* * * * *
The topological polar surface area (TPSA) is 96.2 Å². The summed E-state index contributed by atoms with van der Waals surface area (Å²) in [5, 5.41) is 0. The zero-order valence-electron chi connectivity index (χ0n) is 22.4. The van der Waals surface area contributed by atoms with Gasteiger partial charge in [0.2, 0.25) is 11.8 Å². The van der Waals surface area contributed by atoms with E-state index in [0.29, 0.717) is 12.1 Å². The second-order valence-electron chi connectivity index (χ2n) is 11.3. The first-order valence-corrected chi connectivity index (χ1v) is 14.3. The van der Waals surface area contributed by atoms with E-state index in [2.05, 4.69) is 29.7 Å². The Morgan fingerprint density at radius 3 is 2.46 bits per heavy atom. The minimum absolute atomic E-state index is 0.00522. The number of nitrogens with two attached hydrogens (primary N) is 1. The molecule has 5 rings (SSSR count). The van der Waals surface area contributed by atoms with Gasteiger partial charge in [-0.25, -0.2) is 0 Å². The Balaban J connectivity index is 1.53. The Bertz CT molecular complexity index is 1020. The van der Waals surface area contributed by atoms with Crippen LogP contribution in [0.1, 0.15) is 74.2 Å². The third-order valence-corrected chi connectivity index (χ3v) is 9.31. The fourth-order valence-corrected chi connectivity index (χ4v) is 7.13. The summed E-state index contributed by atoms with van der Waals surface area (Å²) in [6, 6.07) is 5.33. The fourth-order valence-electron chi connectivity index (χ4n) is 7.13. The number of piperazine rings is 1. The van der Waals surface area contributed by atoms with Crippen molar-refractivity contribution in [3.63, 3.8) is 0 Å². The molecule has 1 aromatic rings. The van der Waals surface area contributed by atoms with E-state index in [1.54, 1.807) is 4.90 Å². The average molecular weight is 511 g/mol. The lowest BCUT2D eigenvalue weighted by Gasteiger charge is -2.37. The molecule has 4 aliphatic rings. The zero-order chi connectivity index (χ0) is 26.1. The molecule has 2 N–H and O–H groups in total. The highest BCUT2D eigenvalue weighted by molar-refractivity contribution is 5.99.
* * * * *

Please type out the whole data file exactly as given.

The topological polar surface area (TPSA) is 96.2 Å². The summed E-state index contributed by atoms with van der Waals surface area (Å²) in [5, 5.41) is 0. The zero-order valence-electron chi connectivity index (χ0n) is 22.4. The van der Waals surface area contributed by atoms with Gasteiger partial charge in [0.2, 0.25) is 11.8 Å². The van der Waals surface area contributed by atoms with E-state index in [0.29, 0.717) is 12.1 Å². The second-order valence-electron chi connectivity index (χ2n) is 11.3. The first-order valence-corrected chi connectivity index (χ1v) is 14.3. The van der Waals surface area contributed by atoms with E-state index in [2.05, 4.69) is 29.7 Å². The Morgan fingerprint density at radius 3 is 2.46 bits per heavy atom. The minimum absolute atomic E-state index is 0.00522. The number of nitrogens with two attached hydrogens (primary N) is 1. The molecule has 5 rings (SSSR count). The van der Waals surface area contributed by atoms with Gasteiger partial charge in [-0.25, -0.2) is 0 Å². The Balaban J connectivity index is 1.53. The Bertz CT molecular complexity index is 1020. The van der Waals surface area contributed by atoms with Crippen LogP contribution in [0.1, 0.15) is 74.2 Å². The third-order valence-corrected chi connectivity index (χ3v) is 9.31. The fourth-order valence-corrected chi connectivity index (χ4v) is 7.13. The summed E-state index contributed by atoms with van der Waals surface area (Å²) in [6, 6.07) is 5.33. The fourth-order valence-electron chi connectivity index (χ4n) is 7.13. The number of piperazine rings is 1. The van der Waals surface area contributed by atoms with Crippen molar-refractivity contribution in [3.63, 3.8) is 0 Å². The molecule has 1 aromatic rings. The van der Waals surface area contributed by atoms with E-state index in [1.54, 1.807) is 4.90 Å². The average molecular weight is 511 g/mol. The lowest BCUT2D eigenvalue weighted by Gasteiger charge is -2.37. The molecule has 4 aliphatic rings. The zero-order chi connectivity index (χ0) is 26.1. The molecule has 2 N–H and O–H groups in total. The highest BCUT2D eigenvalue weighted by molar-refractivity contribution is 5.99.